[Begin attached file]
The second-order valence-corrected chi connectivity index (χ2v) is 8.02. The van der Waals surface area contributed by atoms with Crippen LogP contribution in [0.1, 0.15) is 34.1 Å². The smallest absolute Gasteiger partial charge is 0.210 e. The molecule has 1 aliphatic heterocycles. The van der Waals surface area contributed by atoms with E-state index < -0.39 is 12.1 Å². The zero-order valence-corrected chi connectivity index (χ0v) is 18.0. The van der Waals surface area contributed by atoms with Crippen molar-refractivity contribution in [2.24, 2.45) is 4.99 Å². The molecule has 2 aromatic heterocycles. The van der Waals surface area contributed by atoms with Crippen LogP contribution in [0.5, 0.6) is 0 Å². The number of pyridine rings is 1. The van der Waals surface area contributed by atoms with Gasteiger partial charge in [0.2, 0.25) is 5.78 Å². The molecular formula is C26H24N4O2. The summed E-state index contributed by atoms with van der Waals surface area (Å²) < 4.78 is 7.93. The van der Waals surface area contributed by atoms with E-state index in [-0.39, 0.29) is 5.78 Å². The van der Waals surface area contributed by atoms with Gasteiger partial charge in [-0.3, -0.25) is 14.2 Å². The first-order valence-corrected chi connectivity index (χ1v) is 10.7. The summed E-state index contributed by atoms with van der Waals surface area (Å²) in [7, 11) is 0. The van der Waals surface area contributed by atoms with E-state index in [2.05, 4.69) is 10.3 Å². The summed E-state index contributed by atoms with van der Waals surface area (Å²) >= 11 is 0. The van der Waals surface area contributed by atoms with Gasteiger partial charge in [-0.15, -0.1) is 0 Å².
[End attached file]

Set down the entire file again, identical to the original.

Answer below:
The second-order valence-corrected chi connectivity index (χ2v) is 8.02. The van der Waals surface area contributed by atoms with Crippen LogP contribution in [0.1, 0.15) is 34.1 Å². The smallest absolute Gasteiger partial charge is 0.210 e. The molecule has 1 aliphatic heterocycles. The van der Waals surface area contributed by atoms with E-state index < -0.39 is 12.1 Å². The zero-order valence-corrected chi connectivity index (χ0v) is 18.0. The van der Waals surface area contributed by atoms with Crippen molar-refractivity contribution in [2.24, 2.45) is 4.99 Å². The molecule has 2 aromatic heterocycles. The van der Waals surface area contributed by atoms with Crippen LogP contribution in [0.5, 0.6) is 0 Å². The number of pyridine rings is 1. The van der Waals surface area contributed by atoms with Gasteiger partial charge in [0.2, 0.25) is 5.78 Å². The molecular formula is C26H24N4O2. The summed E-state index contributed by atoms with van der Waals surface area (Å²) < 4.78 is 7.93. The van der Waals surface area contributed by atoms with E-state index in [-0.39, 0.29) is 5.78 Å². The van der Waals surface area contributed by atoms with Gasteiger partial charge in [-0.3, -0.25) is 14.2 Å². The first-order valence-corrected chi connectivity index (χ1v) is 10.7. The summed E-state index contributed by atoms with van der Waals surface area (Å²) in [7, 11) is 0. The van der Waals surface area contributed by atoms with E-state index in [2.05, 4.69) is 10.3 Å². The summed E-state index contributed by atoms with van der Waals surface area (Å²) >= 11 is 0. The van der Waals surface area contributed by atoms with Gasteiger partial charge in [-0.15, -0.1) is 0 Å².